Contemporary Indian Art

Contemporary Indian Art was an exhibition held from September 18 – October 31, 1982 at The Royal Academy of Arts in London.[1] The exhibition featured two sections, I. The Gesture, and Motif, which was on view from September 18 – October 5, 1982, and II. Stories, Situations, which was on view from October 9 – 31, 1982.[2] The exhibition was co-curated by Akbar Padamsee, Richard Bartholomew, and Geeta Kapur.[3]

The exhibition was part of the ''Festival of India,'' a six-month showcase for Indian culture and art co-sponsored by the governments of the United Kingdom and India.[4] Prime Minister Indira Gandhi remarked at the opening, ''The links between our two peoples have always been unique. That is why this artistic celebration means so much to us, and to them.''[4]

Participating artistsEdit

45 artists were represented in the exhibition,[1] with 133 artworks on display.[5] Artists in the exhibition were A. Ramachandran, Adi Davierwalla, Akbar Padamsee, Anupam Sud, Arpita Singh, Bal Chhabda, Bhupen Khakhar, Bikash Bhattacharjee, Biren De, Dhruva Mistry, Francis Newton Souza, G.R. Santosh, Ganesh Pyne, Gieve Patel, Gulam Mohammed Sheikh, Himmat Shah, Jagdish Swaminathan, Jeram Patel, Jogen Chowdhury, K. Laxma Goud, K.C.S. Paniker, K.G. Subramanyan, Kanai Kunhiraman, Krishen Khanna, Krishna Reddy, Latika Katt, M.F. Husain, Manjit Bawa, Manu Parekh, Meera Mukherjee, Mohan Samant, Mrinalini Mukherjee, Nagji Patel, Nalini Malani, Nasreen Mohamedi, Ram Kumar, Ranbir Kaleka, S.H. Raza, Satish Gujral, Sudhir Patwardhan, Tyeb Mehta, V. S. Gaitonde, Ved Nayar, and Vivan Sundaram.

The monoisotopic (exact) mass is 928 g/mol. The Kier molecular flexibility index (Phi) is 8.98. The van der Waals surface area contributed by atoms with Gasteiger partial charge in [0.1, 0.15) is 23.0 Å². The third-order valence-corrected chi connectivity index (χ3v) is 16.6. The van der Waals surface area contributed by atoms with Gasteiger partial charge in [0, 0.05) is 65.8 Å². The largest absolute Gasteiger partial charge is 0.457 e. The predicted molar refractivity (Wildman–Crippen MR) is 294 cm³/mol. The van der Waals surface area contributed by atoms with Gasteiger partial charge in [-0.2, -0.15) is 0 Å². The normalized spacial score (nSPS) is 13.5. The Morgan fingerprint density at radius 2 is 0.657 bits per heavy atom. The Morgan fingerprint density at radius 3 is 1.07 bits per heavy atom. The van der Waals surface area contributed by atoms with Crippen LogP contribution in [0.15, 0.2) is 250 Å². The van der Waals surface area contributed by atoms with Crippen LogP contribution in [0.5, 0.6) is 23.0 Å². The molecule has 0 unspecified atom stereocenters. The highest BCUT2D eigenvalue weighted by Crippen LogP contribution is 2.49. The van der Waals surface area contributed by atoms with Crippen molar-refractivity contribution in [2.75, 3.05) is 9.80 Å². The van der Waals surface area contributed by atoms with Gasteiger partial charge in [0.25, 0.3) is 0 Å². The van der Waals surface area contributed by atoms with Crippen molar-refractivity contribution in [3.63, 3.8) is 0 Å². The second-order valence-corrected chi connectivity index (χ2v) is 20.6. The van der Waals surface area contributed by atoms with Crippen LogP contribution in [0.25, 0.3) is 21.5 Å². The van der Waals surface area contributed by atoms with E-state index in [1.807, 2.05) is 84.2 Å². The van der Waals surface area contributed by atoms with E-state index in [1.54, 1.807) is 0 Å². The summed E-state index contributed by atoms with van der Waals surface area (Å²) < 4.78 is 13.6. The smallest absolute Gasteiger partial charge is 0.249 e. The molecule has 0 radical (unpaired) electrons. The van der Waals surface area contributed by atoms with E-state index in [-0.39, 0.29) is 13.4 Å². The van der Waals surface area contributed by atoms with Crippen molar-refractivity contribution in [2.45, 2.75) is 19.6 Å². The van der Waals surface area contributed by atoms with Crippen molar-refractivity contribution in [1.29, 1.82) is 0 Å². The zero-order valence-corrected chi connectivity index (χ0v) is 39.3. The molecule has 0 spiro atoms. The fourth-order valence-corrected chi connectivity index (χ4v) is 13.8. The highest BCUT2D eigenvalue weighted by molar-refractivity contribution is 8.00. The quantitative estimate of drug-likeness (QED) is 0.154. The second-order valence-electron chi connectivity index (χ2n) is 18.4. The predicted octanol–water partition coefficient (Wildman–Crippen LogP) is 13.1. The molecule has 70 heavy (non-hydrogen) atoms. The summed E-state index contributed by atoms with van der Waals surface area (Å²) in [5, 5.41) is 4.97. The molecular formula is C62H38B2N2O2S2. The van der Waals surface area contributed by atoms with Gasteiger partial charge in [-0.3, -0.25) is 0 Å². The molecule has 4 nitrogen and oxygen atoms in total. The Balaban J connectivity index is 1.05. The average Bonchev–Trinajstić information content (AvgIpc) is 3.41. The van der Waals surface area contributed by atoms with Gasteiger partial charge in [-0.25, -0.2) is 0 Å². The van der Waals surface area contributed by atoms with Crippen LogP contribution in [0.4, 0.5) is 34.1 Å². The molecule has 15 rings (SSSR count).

ReferencesEdit

  1. ^ a b Kapur, Geeta (1982). Contemporary Indian Art. Indian Advisory Committee, Festival of India, U.K.
  2. ^ Bhabha, Homi K. (November 1982). "Contemporary Indian Art at the Festival of India". Art Monthly. Issue 61: 7–8.
  3. ^ "Geeta Kapur: On the Curatorial in India (Part 2) • Online • Afterall". www.afterall.org. Retrieved 2018-11-27.
  4. ^ a b Times, William Borders and Special To the New York. "LONDON SEES 'FESTIVAL OF INDIA' ART". Retrieved 2018-11-27.
  5. ^ Archive, Asia Art. "Contemporary Indian Art: An Exhibition of the Festival of India (Exhibition View)". Retrieved 2018-11-27.

Coordinates: 51°30′33″N 0°08′22″W / 51.50917°N 0.13944°W / 51.50917; -0.13944